Working With Ego

Posted on 2017-10-7

I have my own thoughts about how I well I do my job, but self-assessment can be misleading. When asked, I say I do my work well. I have some reference in mind while saying that, meaning that I’m comparing myself to others. If I’m not the worst, then I am better than someone; there is an order in all measures. When asked, I can say how well others do. I could list my colleagues from least to most valuable and place myself along that line. But the thought of doing this feels bad. Something, be it nature or nurture, tells me I shouldn’t be comparing myself to others. Yet I still want to know. If only I could rid myself of the desire for approval. Then I wouldn't envy people that seem to give no fucks. Some days I wish to be one of them. Yet another list of people I’m comparing myself to.

Sometimes I do not take great pride in the product I’m helping to make, but I can always take pride in the quality of my own contribution. I look for things to be proud of, because pride motivates me. I get satisfaction from different sources, but I cannot deny that validation is one of them. I want to be thought of highly by my peers. Pride makes me want to do better. It makes me care more. So, pride can be good.

However, pride can turn colleagues into competitors. Pride divides people into groups. When you share a source of pride you are part of the team, the nation, the pride. The thing we’re proud of must be worth something. And if it’s worth anything, then it’s worth more than something else; there is an order in all measures. You can try to be proud in isolation, but it is difficult to avoid comparison forever. Pride also leads to shame. Even by way of association. If someone in my group does something terrible, I feel shame. If I could just keep pride out of my work completely, I wouldn’t have to compare myself to others and divide the group. Nor would I feel insecure about failures.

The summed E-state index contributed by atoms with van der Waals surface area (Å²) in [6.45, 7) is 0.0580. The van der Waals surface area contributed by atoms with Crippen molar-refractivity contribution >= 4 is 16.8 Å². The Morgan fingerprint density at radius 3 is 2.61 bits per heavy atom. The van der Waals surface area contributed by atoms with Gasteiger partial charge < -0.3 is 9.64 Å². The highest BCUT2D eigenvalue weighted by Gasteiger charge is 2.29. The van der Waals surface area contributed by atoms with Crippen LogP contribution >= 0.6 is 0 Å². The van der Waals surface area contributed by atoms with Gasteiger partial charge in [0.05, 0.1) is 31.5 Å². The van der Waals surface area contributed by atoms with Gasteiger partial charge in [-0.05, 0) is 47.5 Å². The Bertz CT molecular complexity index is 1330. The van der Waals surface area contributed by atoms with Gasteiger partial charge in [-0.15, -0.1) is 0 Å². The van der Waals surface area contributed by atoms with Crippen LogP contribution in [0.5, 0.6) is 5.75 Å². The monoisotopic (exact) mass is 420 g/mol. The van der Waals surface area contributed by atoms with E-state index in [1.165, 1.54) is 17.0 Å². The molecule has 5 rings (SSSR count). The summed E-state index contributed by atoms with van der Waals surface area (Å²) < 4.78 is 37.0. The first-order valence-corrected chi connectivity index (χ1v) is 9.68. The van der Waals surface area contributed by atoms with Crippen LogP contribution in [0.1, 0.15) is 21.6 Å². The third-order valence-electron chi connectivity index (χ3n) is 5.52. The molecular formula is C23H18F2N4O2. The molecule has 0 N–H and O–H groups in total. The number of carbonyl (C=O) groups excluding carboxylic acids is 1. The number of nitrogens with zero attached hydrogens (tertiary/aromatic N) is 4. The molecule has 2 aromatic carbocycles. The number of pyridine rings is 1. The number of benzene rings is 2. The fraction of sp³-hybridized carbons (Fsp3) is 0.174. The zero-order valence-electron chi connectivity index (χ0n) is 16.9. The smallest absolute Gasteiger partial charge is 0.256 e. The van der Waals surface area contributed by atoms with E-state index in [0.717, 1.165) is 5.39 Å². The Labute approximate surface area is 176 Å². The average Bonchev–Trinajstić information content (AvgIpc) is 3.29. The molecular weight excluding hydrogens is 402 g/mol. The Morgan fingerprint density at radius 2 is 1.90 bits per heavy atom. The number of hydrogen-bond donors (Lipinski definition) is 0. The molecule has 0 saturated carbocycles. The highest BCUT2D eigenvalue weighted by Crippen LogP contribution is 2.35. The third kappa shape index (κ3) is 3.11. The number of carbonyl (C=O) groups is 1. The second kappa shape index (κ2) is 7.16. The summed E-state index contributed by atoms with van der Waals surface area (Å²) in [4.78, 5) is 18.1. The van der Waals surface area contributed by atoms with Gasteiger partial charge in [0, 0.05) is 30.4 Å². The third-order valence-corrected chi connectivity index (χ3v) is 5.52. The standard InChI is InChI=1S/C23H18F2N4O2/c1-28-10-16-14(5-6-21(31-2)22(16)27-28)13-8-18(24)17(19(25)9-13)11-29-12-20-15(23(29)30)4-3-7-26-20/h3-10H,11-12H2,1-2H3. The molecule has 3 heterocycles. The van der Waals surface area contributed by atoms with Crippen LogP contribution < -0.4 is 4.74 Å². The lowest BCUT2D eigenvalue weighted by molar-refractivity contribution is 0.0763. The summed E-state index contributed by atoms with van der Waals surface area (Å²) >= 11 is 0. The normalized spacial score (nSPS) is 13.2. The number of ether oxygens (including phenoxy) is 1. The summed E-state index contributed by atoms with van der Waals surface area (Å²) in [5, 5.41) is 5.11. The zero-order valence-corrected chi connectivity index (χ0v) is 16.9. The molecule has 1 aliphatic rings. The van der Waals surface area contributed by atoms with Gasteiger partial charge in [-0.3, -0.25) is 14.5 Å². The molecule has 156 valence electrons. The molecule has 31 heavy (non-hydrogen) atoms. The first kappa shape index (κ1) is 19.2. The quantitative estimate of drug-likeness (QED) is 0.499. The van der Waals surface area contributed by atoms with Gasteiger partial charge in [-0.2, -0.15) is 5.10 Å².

Pride is a double-edged sword, but we cannot simply throw it out. Even if it were possible, we shouldn’t want to. The person who does not seek validation is someone whose self-esteem is not determined by what others think of them. Those people are dangerous to the group. We can appeal to someone’s pride in order to manipulate them into socially acceptable behavior. The threat of shame alone, can be enough. Shaming people into acceptable behavior is not inherently good or bad. Shaming someone for their sexuality, or shaming a greedy banker are not the same. Shame is a tool groups use to control the radicals. Without pride, we would be unfeeling of shame and it would eat away at our social fabric. Anonymous web-forums give us insights into what such a world would look like.

I like programming, but I cannot separate my enjoyment from my pride. Nor would I want to. If my work was purely a way for me to enjoy myself, then I would take the easy road and make what is fun. I would finish fast and move on to the next thing, leaving a legacy of tangled unmaintainable garbage. There is no doubt I would have fun trying all the new shiny things. I see this behavior and I call it shameless. I say that word with both contempt as well as jealousy. Shamelessness is free of consequence and free of modesty. I look at it like I do a bird. It would be great to fly, free to go and be wherever the wind takes you. But the downside is living outside in the rain and barely surviving winter. I understand the initial appeal, but I don’t want to work with that person, and I don’t want to be that person. The shameless programmer is like a majestic eagle that is beautiful to admire from far away. But I don’t want it near me, eating my chickens and shitting all over my code.